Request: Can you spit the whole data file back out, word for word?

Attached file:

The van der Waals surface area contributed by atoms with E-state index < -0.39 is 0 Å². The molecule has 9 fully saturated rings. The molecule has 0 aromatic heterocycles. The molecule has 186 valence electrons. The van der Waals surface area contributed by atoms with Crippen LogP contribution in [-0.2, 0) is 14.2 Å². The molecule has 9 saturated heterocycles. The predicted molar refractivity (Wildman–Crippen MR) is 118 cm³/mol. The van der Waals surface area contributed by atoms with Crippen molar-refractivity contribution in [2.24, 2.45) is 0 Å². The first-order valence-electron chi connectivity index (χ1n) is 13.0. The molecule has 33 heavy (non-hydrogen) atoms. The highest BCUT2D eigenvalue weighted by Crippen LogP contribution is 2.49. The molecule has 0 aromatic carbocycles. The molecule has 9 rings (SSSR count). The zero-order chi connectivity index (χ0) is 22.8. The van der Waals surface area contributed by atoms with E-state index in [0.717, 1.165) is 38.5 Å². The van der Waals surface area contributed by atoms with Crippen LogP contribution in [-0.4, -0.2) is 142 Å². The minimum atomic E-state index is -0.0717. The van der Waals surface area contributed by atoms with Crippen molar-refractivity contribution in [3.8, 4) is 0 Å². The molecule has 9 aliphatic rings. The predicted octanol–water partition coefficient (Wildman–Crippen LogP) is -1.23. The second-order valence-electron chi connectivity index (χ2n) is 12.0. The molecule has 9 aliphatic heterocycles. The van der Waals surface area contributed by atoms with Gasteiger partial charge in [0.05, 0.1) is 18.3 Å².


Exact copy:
The van der Waals surface area contributed by atoms with E-state index < -0.39 is 0 Å². The molecule has 9 fully saturated rings. The molecule has 0 aromatic heterocycles. The molecule has 186 valence electrons. The van der Waals surface area contributed by atoms with Crippen LogP contribution in [-0.2, 0) is 14.2 Å². The molecule has 9 saturated heterocycles. The predicted molar refractivity (Wildman–Crippen MR) is 118 cm³/mol. The van der Waals surface area contributed by atoms with Crippen molar-refractivity contribution in [2.24, 2.45) is 0 Å². The first-order valence-electron chi connectivity index (χ1n) is 13.0. The molecule has 33 heavy (non-hydrogen) atoms. The highest BCUT2D eigenvalue weighted by Crippen LogP contribution is 2.49. The molecule has 0 aromatic carbocycles. The molecule has 9 rings (SSSR count). The zero-order chi connectivity index (χ0) is 22.8. The van der Waals surface area contributed by atoms with E-state index in [0.717, 1.165) is 38.5 Å². The van der Waals surface area contributed by atoms with Crippen LogP contribution in [-0.4, -0.2) is 142 Å². The minimum atomic E-state index is -0.0717. The van der Waals surface area contributed by atoms with Crippen molar-refractivity contribution in [3.8, 4) is 0 Å². The molecule has 9 aliphatic rings. The predicted octanol–water partition coefficient (Wildman–Crippen LogP) is -1.23. The second-order valence-electron chi connectivity index (χ2n) is 12.0. The molecule has 9 aliphatic heterocycles. The van der Waals surface area contributed by atoms with Gasteiger partial charge in [0.05, 0.1) is 18.3 Å².